U.S. President Joe Biden said on March 26 that the war in Ukraine has been a “strategic failure” for Russia and that Russian President Vladimir Putin “can and must end this war.”
Biden also said Putin “cannot remain in power,” a remark that a White House official later clarified wasn’t intended as a call for regime change.
Biden was in Poland on the second day of his trip to the country—also the fourth and final day of his trip to Europe. In a major address delivered from Warsaw, the U.S. president warned Russia against encroaching on NATO territory.
“Don’t even think about moving on one single inch of NATO territory,” Biden said. “We have a sacred obligation under Article 5 to defend each and every inch of NATO territory with the full force of our collective power.”
According to the United Nations, of the more than 3.7 million people who have fled Ukraine since Russia invaded on Feb. 24, the vast majority—more than 2.2 million people—have entered Poland.
About 750 to 1,000 people were in attendance on March 26 at the Royal Castle in Warsaw, including Polish President Andrzej Duda, members of parliament, local officials, students from local universities, and U.S. Embassy staff. Biden spoke for nearly 30 minutes.
Biden told the crowd that U.S. forces are in Europe not to engage in conflict with Russia, but to defend NATO allies.
“The Kremlin wants to portray NATO enlargement as an imperial project aimed at destabilizing Russia. Nothing is further from the truth. NATO is a defensive alliance. It has never sought the demise of Russia,” he said.
Within days of Russia’s invasion, western nations “moved jointly with sanctions to damage Russia’s economy,” Biden said, noting that as a result of the collective sanctions, the Russian ruble “is immediately reduced to rubble.” Eastern countries such as Japan and Taiwan have also announced sanctions on Russia.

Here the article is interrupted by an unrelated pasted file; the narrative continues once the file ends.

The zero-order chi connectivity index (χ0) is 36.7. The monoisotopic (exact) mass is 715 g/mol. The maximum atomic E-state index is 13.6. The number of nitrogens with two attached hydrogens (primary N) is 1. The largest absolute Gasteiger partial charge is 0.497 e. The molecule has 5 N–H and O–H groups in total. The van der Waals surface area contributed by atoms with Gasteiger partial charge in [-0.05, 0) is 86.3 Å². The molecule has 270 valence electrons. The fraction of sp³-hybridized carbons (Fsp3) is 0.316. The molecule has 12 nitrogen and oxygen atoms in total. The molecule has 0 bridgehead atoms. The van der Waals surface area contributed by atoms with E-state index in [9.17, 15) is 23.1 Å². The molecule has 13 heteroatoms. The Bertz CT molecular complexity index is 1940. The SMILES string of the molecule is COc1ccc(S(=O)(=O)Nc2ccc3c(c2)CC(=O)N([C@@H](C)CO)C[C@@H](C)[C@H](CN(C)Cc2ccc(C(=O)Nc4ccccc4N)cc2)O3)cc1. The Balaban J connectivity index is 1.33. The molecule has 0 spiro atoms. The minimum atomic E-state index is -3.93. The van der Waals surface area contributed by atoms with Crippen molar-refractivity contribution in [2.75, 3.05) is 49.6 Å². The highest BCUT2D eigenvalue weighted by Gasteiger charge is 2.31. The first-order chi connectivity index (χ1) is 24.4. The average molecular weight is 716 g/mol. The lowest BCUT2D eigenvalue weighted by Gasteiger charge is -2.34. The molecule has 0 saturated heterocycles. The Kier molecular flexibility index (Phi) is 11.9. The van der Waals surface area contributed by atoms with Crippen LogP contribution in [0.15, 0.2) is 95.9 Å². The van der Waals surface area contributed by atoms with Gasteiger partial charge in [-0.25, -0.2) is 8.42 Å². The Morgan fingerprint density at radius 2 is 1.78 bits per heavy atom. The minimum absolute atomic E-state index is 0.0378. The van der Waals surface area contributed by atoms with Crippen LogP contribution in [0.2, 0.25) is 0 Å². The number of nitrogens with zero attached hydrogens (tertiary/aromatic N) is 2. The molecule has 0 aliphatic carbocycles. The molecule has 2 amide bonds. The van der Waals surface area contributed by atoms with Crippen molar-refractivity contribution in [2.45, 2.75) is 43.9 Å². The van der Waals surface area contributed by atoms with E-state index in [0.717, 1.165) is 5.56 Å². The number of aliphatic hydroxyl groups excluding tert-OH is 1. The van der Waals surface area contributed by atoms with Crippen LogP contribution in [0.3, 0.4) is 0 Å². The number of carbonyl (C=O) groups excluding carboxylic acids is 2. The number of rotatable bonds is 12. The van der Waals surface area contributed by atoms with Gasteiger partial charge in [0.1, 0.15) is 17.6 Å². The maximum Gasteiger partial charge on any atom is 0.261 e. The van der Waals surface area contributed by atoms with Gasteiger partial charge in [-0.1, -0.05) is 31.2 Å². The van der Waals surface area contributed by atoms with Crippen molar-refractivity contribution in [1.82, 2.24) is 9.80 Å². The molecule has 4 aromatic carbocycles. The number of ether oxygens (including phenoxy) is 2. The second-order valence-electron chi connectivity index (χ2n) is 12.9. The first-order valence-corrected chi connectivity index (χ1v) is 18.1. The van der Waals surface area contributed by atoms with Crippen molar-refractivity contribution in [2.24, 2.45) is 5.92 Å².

“The [Russian] economy is on track to be cut in half in the coming years. Russia’s economy was ranked the 11th biggest economy in the world before this [invasion]. It will soon not even rank among the top 20 in the world,” he said. “This battle will not be won in days or months, either. We need to steel ourselves for the long fight ahead.”
Biden said Europe “must end its dependence on Russian fossil fuels” and assured that the United States will help.
“That’s why just yesterday, in Brussels, I announced a plan with the President of the European Commission to get Europe through the immediate energy crisis,” he said.
Biden also issued some remarks directed at the Russian people.
“You, the Russian people, are not our enemy,” he said.
The U.S. president said he refused to believe that the Russian people will tolerate the current situation endured by innocent Ukrainians. He blamed the sanctions on Putin’s aggression, which has cut the Russian people “off from the rest of the world” and taken Russia “back to the 19th century.”
Putin has described Russia’s military actions in Ukraine as a “special military operation” to demilitarize and “denazify” the country.
Biden, near the end of his speech, said Putin “cannot remain in power.”
A White House official later clarified: “The President’s point was that Putin cannot be allowed to exercise power over his neighbors or the region. He was not discussing Putin’s power in Russia, or regime change.”
Kremlin spokesman Dmitry Peskov denounced Biden’s remarks.
“It’s not up to the president of the U.S. and not up to the Americans to decide who will remain in power in Russia,” Peskov said.
Earlier during his trip, Biden had meetings with the G-7, European Council, and NATO allies. On March 25, he met with U.S. troops in the Polish town of Rzeszów and was later briefed on the refugee situation on the ground.
Earlier on March 26, he dropped in on a meeting with Ukraine’s foreign and defense ministers and made additional, unspecified security pledges on developing defense cooperation, according to Ukraine Foreign Minister Dmytro Kuleba.
Meanwhile, the western Ukrainian city of Lviv was hit with missiles, an attack in which at least five people injured. The city is about 50 miles from the border with Poland. Lviv Mayor Andriy Sadovyy said a fuel storage facility had been hit and that no residential buildings had been damaged in the strikes that seemingly targeted infrastructure.
Reuters contributed to this report.